University of Tasmania
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Identifying glaucoma susceptibility genes in extended families

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posted on 2023-05-28, 11:48 authored by Graham, PS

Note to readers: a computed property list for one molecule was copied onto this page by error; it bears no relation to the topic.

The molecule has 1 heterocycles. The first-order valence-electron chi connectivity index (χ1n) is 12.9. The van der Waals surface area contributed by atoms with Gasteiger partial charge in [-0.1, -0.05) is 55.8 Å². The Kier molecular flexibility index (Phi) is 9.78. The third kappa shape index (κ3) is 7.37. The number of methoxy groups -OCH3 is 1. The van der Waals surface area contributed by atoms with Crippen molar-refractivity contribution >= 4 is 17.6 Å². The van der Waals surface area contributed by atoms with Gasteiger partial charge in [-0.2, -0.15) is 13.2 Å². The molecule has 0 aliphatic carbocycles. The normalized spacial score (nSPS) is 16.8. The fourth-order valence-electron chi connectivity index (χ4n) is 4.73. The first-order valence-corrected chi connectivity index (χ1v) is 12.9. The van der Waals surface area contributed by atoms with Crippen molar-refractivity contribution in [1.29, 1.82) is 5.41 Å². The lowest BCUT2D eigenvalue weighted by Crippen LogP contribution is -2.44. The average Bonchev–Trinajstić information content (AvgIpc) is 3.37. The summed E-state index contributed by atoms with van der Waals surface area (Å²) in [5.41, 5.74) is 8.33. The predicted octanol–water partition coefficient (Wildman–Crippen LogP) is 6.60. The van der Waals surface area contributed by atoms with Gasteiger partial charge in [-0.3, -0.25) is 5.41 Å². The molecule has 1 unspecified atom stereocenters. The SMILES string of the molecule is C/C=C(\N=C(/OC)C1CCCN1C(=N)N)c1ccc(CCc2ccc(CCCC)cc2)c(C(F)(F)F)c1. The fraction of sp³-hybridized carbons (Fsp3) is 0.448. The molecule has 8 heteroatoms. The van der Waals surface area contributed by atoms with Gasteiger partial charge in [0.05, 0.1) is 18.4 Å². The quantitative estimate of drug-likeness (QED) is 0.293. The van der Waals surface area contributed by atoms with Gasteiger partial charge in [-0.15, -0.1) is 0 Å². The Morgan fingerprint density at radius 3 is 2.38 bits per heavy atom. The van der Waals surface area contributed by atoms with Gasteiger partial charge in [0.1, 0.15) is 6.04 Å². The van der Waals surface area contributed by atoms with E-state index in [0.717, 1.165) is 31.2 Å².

Glaucoma encompasses a heterogenous group of eye diseases and is the leading cause of irreversible blindness worldwide. Death of retinal ganglion cells causes degeneration of the optic nerve with resultant loss in vision. Primary open-angle glaucoma (POAG) is the most common form of glaucoma. An increase in pressure inside the eye, the intraocular pressure (IOP), is the main risk factor for developing POAG. Pressure reducing medication and surgery are currently the only preventative measures, and means of slowing the progression of the disease, available to those at risk of POAG or already diagnosed with this disease. There is currently no cure for glaucoma. POAG is a highly heritable, complex disease. Genome-wide association studies (GWAS) have identified many common risk variants, each with small effect sizes, which may increase an individual's susceptibility to developing this disease. However, these variants together only account for around 3% of the heritability of POAG. Rare variants have been proposed as a source of the missing heritability, and the most powerful way to enrich for rare variants is through family studies. Linkage studies have identified genes harbouring rare variants which cause the disease in around 10% of cases. It is proposed that other, unidentified rare variants with large effect sizes, may be important in POAG pathogenesis. The clinical intermediate traits of POAG that have been used for successful genetic studies include IOP, vertical cup to disc ratio (VCDR) and central corneal thickness (CCT). These highly heritable, quantitative traits are measurable in all individuals, regardless of their POAG disease status. IOP and VCDR are significantly genetically correlated with POAG disease status, making them ideal endophenotypes to use to identify variants and genes involved with POAG pathogenesis. CCT is not significantly genetically correlated with POAG, but is a well-recognised risk factor for the disease, with thinner corneas associated with an increased risk of developing POAG. Identifying genes important in corneal development still gives us the opportunity to better understand the risk of developing POAG. GWAS have been very successful in identifying variants associated with each of these clinical intermediate traits, however, only a small proportion of the overall heritability for each trait is accounted for by these variants. For this study, we hypothesised that rare genetic variants associated with heritable ocular clinical traits could be identified in extended pedigrees and would improve our understanding of the genetic susceptibility to POAG. The first aim of this study was to determine the contribution of published genetic loci associated with POAG and related traits, to the trait variance of the clinical phenotypes in five extended POAG enriched families. The next aim was to use linkage analysis to identify regions harbouring potential POAG related risk variants in these five families. The final aim was to use in silico tools to investigate genetic variants within the most significant peaks identified from the linkage analysis. This study utilised whole exome sequencing data from 249 members of five large POAG enriched families, with detailed clinical data including IOP, VCDR and CCT measurements, to perform family-based association and linkage analyses within a variance components framework. These five extended families provide the opportunity to identify rare variants involved in disease due to the potential for variants to be enriched by transmission from founder individuals to successive generations. To identify the previously reported POAG loci, Aim 1 of this study began with a comprehensive literature review. To determine whether these loci contributed to the variance of the clinical intermediate traits of the families in this study, a family-based association analysis was conducted on genetic variants within literature reported regions. Several variants within published linkage regions were significantly associated with each of the three traits; including a single rare variant within MST1 on chromosome 3 (p = 9.60x10\\(^{-5}\\)) and a haplotype within FLRT3 on chromosome 20 (p = 1.17x10\\(^{-4}\\) to p = 3.18x10\\(^{-4}\\)), which were associated with a large increase in IOP in the family members who carry them. FLRT3 lies in a previously mapped glaucoma linkage region, GLC1K, and is an ideal candidate gene for further study. To identify novel genes associated with POAG and its endophenotypes, Aim 2 focused on linkage analyses using whole exome sequencing data, which were conducted for the IOP and VCDR traits in the five families. These are both significantly heritable traits, with heritabilities calculated at 52% (p = 5.13x10\\(^{-10}\\)) for IOP and 41% (p = 9.0x10\\(^{-7}\\)) for VCDR in the families of this study. Identity by descent relationships between family members were calculated directly from the whole exome sequencing data using IBDLD, a program specifically designed for dense genotyping data. Variance components linkage analysis was conducted using SOLAR, including correction for both the ascertainment of the POAG enriched families used in this study, and non-normal trait distributions. Linkage peaks reaching significance were identified for IOP, but not VCDR. For IOP, peaks on chromosomes 9q34.3 and 15q11.2-13.2 reached full significance (maximum LOD = 4.25 and 3.40 respectively), and peaks on chromosomes 2q23.1-31.1, 3p13-12.1, 6q24.2-25.1 and 7p11.2-q11.23 reached suggestive significance (maximum LOD > 1.86). All but one of the peaks were novel, with the chromosome 15 peak completely overlapping the previously identified GLC1I locus. Aim 3 involved analysing the identified linkage peaks using in silico strategies. Variants within each region were prioritised based on their family-based association results, their effect on reducing the linkage peak when included in the linkage model, and predicted in silico functional effects. Candidate genes proposed by these analyses were further investigated by a pathways analysis and were assessed for association in a large GWAS for IOP. PKP4 and FMNL2, on chromosome 2, and HERC2, on chromosome 15, are proposed as promising candidate genes associated with increased IOP in the families of this study. FMNL2 has already been associated with increased IOP and with POAG in recent GWAS. The identification of FMNL2 as a possible risk gene in this study is positive and validates the approach taken in using linkage analysis of extended pedigrees as it had already been reported as associated with IOP. HERC2 is a novel gene for IOP identified in our current study, and very recently the locus has been (independently) identified by GWAS. PKP4 is also a novel gene for IOP and POAG. PKP4 and HERC2 require further research in relevant ocular tissues to determine whether they are functionally important and whether they could affect IOP regulation. This is one of the first studies to conduct linkage analysis using whole exome sequencing data on intermediate traits of POAG. This research has identified three candidate genes which may be involved with IOP regulation. Currently as the only modifiable risk factor for POAG, IOP is an ideal target to develop more effective treatments than are currently available. This research is necessary to improve our understanding of IOP regulation and its involvement with POAG pathogenesis.